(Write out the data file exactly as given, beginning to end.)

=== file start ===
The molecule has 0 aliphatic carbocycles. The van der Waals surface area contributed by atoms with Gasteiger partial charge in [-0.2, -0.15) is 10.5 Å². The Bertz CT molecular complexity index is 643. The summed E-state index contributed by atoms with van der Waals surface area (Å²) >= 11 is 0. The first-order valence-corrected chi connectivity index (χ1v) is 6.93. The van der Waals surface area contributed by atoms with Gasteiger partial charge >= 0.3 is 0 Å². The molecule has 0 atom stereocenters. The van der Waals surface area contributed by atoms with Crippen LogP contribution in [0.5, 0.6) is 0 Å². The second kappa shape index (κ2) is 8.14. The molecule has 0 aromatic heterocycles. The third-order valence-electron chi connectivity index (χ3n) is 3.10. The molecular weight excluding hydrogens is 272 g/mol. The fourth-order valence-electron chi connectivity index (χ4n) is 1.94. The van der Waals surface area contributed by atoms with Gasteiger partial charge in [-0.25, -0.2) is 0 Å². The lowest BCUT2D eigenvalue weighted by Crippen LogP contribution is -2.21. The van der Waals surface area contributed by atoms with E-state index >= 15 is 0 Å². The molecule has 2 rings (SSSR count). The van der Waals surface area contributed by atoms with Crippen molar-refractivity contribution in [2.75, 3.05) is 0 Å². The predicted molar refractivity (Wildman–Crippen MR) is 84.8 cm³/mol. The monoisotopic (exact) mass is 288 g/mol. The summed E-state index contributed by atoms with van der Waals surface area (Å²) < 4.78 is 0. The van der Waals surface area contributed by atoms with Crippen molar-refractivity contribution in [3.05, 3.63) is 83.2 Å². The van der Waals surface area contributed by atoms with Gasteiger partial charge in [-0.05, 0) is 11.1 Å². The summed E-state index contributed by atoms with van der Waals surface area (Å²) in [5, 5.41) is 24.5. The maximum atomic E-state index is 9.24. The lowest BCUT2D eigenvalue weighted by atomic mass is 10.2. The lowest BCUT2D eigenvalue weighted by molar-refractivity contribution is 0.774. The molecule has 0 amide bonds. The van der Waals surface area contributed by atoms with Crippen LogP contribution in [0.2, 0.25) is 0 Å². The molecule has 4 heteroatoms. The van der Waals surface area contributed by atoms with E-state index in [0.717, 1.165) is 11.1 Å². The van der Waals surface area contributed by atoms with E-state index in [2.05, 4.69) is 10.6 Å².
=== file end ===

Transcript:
The molecule has 0 aliphatic carbocycles. The van der Waals surface area contributed by atoms with Gasteiger partial charge in [-0.2, -0.15) is 10.5 Å². The Bertz CT molecular complexity index is 643. The summed E-state index contributed by atoms with van der Waals surface area (Å²) >= 11 is 0. The first-order valence-corrected chi connectivity index (χ1v) is 6.93. The van der Waals surface area contributed by atoms with Gasteiger partial charge >= 0.3 is 0 Å². The molecule has 0 atom stereocenters. The van der Waals surface area contributed by atoms with Crippen LogP contribution in [0.5, 0.6) is 0 Å². The second kappa shape index (κ2) is 8.14. The molecule has 0 aromatic heterocycles. The third-order valence-electron chi connectivity index (χ3n) is 3.10. The molecular weight excluding hydrogens is 272 g/mol. The fourth-order valence-electron chi connectivity index (χ4n) is 1.94. The van der Waals surface area contributed by atoms with Gasteiger partial charge in [-0.25, -0.2) is 0 Å². The lowest BCUT2D eigenvalue weighted by Crippen LogP contribution is -2.21. The van der Waals surface area contributed by atoms with E-state index >= 15 is 0 Å². The molecule has 2 rings (SSSR count). The van der Waals surface area contributed by atoms with Crippen molar-refractivity contribution in [2.75, 3.05) is 0 Å². The predicted molar refractivity (Wildman–Crippen MR) is 84.8 cm³/mol. The monoisotopic (exact) mass is 288 g/mol. The summed E-state index contributed by atoms with van der Waals surface area (Å²) < 4.78 is 0. The van der Waals surface area contributed by atoms with Crippen molar-refractivity contribution in [3.05, 3.63) is 83.2 Å². The van der Waals surface area contributed by atoms with Gasteiger partial charge in [-0.05, 0) is 11.1 Å². The summed E-state index contributed by atoms with van der Waals surface area (Å²) in [5, 5.41) is 24.5. The maximum atomic E-state index is 9.24. The lowest BCUT2D eigenvalue weighted by atomic mass is 10.2. The lowest BCUT2D eigenvalue weighted by molar-refractivity contribution is 0.774. The molecule has 0 amide bonds. The van der Waals surface area contributed by atoms with Crippen LogP contribution in [0.2, 0.25) is 0 Å². The molecule has 4 heteroatoms. The van der Waals surface area contributed by atoms with E-state index in [0.717, 1.165) is 11.1 Å². The van der Waals surface area contributed by atoms with E-state index in [2.05, 4.69) is 10.6 Å².